Kiev, Ukraine - Ukraine's parliament has held a special session to vote on a bill that could see dozens of anti-government activists freed but protesters in Kiev, the capital, said it would not stop their battle against President Viktor Yanukovich.
The debate over the possible new law on Wednesday was seen as an attempt to placate anti-government demonstrators by releasing those detained during two months of increasingly bitter protests.
But the opposition has yet to meet conditions the government has demanded if the bill is to be passed, including that they leave buildings they have occupied.
Protesters in Kiev's Independence Square, some of them manning barricades and calling themselves "fighters", told Al Jazeera on Wednesday that an amnesty would not affect the "spirit of the revolution".
"We are not here for the amnesty. We are here to get rid of the mafia in the country. It doesn’t really matter whether they release the activists or not. The revolution will continue," Borgan Kurtiak, an anti-government protester said.
The protests broke out after the government of Yanokovich pulled out of a trade deal with the European Union and took a bailout from Russia instead. Demonstrators have since added to their list of grievances accusing Yanokovich of corruption, human rights abuses and misrule.
The demonstrations turned violent after parliament adopted a set of tough anti-protest laws on January 16 and the unrest then spread to other regions. Some of those laws were abolished on Tuesday.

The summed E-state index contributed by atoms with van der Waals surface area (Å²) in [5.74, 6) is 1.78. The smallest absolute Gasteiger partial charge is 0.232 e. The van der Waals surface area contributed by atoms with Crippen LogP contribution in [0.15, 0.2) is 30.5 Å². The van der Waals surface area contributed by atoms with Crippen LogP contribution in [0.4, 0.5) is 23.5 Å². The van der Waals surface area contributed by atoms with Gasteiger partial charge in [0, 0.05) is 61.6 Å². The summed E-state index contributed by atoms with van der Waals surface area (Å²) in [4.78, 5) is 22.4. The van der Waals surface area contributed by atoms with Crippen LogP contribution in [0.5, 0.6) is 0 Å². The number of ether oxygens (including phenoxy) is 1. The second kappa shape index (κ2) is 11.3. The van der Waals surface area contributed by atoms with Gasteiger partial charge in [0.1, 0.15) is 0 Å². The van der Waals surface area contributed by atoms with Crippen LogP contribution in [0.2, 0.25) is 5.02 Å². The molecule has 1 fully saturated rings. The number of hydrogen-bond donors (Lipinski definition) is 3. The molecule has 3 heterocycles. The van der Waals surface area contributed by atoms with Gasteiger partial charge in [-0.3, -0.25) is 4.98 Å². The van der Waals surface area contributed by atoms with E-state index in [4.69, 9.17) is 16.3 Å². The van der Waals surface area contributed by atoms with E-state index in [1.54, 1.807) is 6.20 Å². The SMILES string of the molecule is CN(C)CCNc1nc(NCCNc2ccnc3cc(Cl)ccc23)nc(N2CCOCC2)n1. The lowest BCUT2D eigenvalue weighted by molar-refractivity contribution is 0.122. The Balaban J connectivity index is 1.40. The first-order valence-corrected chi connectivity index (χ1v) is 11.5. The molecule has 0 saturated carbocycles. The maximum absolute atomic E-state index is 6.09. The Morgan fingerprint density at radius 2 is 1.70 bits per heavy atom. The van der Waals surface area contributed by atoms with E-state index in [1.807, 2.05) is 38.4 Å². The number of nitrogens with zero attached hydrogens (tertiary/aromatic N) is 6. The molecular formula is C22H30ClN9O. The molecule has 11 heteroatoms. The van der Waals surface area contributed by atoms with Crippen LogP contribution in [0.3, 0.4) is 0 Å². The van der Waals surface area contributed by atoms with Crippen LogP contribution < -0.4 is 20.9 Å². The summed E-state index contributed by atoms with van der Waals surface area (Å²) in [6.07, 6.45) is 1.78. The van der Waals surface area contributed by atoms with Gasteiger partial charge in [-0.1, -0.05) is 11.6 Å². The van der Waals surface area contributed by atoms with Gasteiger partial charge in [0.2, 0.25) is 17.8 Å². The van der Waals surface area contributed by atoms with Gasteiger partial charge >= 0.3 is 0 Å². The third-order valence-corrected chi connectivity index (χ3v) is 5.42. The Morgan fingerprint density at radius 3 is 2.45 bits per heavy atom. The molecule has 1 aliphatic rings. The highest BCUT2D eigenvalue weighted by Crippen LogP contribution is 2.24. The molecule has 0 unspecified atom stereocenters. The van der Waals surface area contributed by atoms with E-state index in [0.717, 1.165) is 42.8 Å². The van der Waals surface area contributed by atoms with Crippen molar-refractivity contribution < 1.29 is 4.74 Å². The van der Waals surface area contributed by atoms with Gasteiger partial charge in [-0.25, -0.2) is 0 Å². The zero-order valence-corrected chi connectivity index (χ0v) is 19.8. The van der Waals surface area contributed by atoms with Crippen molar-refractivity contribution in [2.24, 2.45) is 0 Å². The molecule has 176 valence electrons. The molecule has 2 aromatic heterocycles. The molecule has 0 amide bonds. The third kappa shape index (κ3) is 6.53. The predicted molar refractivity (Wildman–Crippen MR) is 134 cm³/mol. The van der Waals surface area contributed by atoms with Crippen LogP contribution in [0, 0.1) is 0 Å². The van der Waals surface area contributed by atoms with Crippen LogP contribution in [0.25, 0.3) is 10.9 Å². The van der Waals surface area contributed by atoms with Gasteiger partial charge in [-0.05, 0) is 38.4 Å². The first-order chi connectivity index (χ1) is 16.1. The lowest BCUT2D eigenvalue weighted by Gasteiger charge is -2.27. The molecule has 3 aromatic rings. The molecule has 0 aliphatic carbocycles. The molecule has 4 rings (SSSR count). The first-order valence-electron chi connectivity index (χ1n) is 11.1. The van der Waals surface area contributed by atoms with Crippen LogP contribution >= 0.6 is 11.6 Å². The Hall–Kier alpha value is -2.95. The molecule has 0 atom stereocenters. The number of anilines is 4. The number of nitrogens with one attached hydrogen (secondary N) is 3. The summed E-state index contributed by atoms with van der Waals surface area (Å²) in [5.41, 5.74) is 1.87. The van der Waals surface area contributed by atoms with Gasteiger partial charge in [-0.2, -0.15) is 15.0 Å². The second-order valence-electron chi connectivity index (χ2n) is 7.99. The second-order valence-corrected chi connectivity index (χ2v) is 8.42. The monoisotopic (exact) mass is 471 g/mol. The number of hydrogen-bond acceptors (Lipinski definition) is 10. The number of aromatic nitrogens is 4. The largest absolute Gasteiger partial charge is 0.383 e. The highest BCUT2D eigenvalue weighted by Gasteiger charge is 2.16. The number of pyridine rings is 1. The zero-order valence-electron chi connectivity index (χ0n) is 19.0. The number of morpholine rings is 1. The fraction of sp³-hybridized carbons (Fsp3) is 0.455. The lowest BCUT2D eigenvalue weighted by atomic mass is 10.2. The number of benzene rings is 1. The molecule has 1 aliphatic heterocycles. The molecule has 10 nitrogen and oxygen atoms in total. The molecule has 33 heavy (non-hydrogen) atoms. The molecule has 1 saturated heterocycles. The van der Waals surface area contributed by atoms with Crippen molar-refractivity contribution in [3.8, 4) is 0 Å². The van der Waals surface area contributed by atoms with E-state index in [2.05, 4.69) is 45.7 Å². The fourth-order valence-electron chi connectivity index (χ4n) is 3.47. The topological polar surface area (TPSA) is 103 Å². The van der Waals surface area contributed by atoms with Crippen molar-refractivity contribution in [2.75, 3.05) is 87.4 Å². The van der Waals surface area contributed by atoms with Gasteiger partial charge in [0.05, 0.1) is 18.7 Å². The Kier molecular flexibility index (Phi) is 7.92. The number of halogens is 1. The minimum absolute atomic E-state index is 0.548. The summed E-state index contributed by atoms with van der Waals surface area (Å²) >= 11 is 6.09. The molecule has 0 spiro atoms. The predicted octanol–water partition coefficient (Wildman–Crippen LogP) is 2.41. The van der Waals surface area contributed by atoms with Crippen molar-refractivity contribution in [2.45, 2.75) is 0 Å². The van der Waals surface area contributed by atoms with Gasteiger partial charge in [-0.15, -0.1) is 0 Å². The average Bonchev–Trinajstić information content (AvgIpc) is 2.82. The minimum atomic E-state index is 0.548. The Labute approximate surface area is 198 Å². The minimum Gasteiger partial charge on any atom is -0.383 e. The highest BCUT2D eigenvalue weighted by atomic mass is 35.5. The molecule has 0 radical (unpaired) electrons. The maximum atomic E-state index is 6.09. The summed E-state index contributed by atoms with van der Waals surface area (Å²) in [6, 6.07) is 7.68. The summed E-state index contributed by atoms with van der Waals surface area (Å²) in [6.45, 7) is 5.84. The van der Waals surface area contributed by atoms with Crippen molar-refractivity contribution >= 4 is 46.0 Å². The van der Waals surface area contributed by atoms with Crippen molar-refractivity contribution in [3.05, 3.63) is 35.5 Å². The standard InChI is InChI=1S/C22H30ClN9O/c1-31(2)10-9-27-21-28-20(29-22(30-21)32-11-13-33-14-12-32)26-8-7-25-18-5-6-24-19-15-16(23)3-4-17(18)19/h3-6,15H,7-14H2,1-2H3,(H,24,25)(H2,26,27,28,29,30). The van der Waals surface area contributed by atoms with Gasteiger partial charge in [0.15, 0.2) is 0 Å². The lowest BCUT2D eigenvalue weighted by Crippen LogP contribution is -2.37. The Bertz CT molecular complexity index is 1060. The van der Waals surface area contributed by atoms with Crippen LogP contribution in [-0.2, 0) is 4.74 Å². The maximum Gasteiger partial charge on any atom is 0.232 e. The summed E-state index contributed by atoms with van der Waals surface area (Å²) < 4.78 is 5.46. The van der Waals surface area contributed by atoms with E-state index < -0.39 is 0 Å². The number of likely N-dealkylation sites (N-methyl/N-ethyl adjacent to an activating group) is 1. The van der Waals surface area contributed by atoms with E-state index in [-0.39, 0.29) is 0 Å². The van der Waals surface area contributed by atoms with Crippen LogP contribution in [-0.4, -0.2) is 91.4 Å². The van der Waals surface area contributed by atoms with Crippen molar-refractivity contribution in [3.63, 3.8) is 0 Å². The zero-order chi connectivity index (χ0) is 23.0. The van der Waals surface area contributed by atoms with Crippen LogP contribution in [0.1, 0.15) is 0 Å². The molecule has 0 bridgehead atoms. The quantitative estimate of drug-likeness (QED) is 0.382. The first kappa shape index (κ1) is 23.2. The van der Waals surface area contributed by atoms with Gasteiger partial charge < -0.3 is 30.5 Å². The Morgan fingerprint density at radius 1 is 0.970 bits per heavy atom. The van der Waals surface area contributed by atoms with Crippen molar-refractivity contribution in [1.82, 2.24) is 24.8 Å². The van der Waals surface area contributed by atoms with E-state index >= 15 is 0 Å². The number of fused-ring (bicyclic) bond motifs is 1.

Another protester, a veteran of the first Afghan war who said he has trained young demonstrators in "self-defence", said any amnesty for detained demonstrators would be "a huge plus" in favour of the government.
"All of those people who were standing here were not all radicals, but ordinary, peaceful citizens of Kiev and all over Ukraine," Nikolai, who did not give his surname, told Al Jazeera.
"Those who used force against them are escaping responsibility while the ones who were protecting their right to free speech are suffering. For us, the amnesty is not just a condition, but a natural thing."
A government supporter, who was demonstrating near the parliament building with thousands of others, told Al Jazeera that a mass amnesty was unacceptable.
"The authorities should first investigate them so that protesters who committed crimes are not freed," Anton Fenko said.
EU foreign policy chief Catherine Ashton arrived in Kiev on Tuesday to take part in talks between the government and the opposition, but both pro- and anti-government demonstrators told Al Jazeera that neither Russia or the European Union should interfere in the affairs of Ukraine.
"It is our internal affair. Our democracy is ours. We have chosen the path to democracy, but by no means should we lose our roots that used to tie us with Russia and Belarus," said Nikolai.
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